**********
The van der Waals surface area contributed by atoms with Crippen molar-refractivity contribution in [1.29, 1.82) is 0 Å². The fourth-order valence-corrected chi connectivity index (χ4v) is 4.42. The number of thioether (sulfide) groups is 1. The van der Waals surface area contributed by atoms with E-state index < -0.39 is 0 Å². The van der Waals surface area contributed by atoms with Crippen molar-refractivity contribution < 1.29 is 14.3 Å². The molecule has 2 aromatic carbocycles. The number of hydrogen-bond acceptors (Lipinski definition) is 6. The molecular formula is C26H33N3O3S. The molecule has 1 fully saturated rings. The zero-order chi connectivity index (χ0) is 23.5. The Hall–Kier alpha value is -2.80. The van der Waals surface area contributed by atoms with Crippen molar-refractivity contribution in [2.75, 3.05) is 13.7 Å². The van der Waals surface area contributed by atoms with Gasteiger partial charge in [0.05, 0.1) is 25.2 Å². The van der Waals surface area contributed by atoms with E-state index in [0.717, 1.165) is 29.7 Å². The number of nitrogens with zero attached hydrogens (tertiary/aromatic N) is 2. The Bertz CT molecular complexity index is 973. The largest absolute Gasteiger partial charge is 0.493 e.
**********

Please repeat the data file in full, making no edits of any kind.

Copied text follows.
The van der Waals surface area contributed by atoms with Crippen molar-refractivity contribution in [1.29, 1.82) is 0 Å². The fourth-order valence-corrected chi connectivity index (χ4v) is 4.42. The number of thioether (sulfide) groups is 1. The van der Waals surface area contributed by atoms with E-state index < -0.39 is 0 Å². The van der Waals surface area contributed by atoms with Crippen molar-refractivity contribution < 1.29 is 14.3 Å². The molecule has 2 aromatic carbocycles. The number of hydrogen-bond acceptors (Lipinski definition) is 6. The molecular formula is C26H33N3O3S. The molecule has 1 fully saturated rings. The zero-order chi connectivity index (χ0) is 23.5. The Hall–Kier alpha value is -2.80. The van der Waals surface area contributed by atoms with Crippen molar-refractivity contribution in [2.75, 3.05) is 13.7 Å². The van der Waals surface area contributed by atoms with Gasteiger partial charge in [0.05, 0.1) is 25.2 Å². The van der Waals surface area contributed by atoms with E-state index in [0.717, 1.165) is 29.7 Å². The number of nitrogens with zero attached hydrogens (tertiary/aromatic N) is 2. The Bertz CT molecular complexity index is 973. The largest absolute Gasteiger partial charge is 0.493 e.